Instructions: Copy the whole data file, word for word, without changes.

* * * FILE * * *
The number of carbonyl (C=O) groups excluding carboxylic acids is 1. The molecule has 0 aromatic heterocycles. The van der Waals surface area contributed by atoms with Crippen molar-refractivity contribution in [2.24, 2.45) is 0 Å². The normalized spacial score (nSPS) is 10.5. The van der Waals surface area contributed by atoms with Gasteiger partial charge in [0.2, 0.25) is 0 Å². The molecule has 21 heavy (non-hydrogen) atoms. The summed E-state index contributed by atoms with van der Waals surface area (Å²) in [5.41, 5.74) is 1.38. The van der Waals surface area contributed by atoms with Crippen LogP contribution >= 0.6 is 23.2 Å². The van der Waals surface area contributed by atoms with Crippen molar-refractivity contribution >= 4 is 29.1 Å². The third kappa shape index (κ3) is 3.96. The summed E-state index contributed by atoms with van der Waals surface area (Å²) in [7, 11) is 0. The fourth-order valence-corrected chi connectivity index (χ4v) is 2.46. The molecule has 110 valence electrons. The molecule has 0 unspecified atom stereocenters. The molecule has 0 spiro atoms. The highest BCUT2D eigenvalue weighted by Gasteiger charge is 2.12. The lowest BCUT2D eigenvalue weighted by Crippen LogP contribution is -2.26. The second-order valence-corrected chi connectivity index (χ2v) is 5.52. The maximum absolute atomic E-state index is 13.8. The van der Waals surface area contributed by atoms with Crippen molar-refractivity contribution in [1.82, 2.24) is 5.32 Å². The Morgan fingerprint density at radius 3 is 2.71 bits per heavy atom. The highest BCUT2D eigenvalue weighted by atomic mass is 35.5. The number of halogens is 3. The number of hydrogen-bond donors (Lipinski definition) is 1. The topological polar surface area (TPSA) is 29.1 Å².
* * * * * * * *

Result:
The number of carbonyl (C=O) groups excluding carboxylic acids is 1. The molecule has 0 aromatic heterocycles. The van der Waals surface area contributed by atoms with Crippen molar-refractivity contribution in [2.24, 2.45) is 0 Å². The normalized spacial score (nSPS) is 10.5. The van der Waals surface area contributed by atoms with Gasteiger partial charge in [0.2, 0.25) is 0 Å². The molecule has 21 heavy (non-hydrogen) atoms. The summed E-state index contributed by atoms with van der Waals surface area (Å²) in [5.41, 5.74) is 1.38. The van der Waals surface area contributed by atoms with Crippen LogP contribution >= 0.6 is 23.2 Å². The van der Waals surface area contributed by atoms with Crippen molar-refractivity contribution >= 4 is 29.1 Å². The third kappa shape index (κ3) is 3.96. The summed E-state index contributed by atoms with van der Waals surface area (Å²) in [7, 11) is 0. The fourth-order valence-corrected chi connectivity index (χ4v) is 2.46. The molecule has 110 valence electrons. The molecule has 0 unspecified atom stereocenters. The molecule has 0 spiro atoms. The highest BCUT2D eigenvalue weighted by Gasteiger charge is 2.12. The lowest BCUT2D eigenvalue weighted by Crippen LogP contribution is -2.26. The second-order valence-corrected chi connectivity index (χ2v) is 5.52. The maximum absolute atomic E-state index is 13.8. The van der Waals surface area contributed by atoms with Crippen molar-refractivity contribution in [1.82, 2.24) is 5.32 Å². The Morgan fingerprint density at radius 3 is 2.71 bits per heavy atom. The highest BCUT2D eigenvalue weighted by atomic mass is 35.5. The number of halogens is 3. The number of hydrogen-bond donors (Lipinski definition) is 1. The topological polar surface area (TPSA) is 29.1 Å².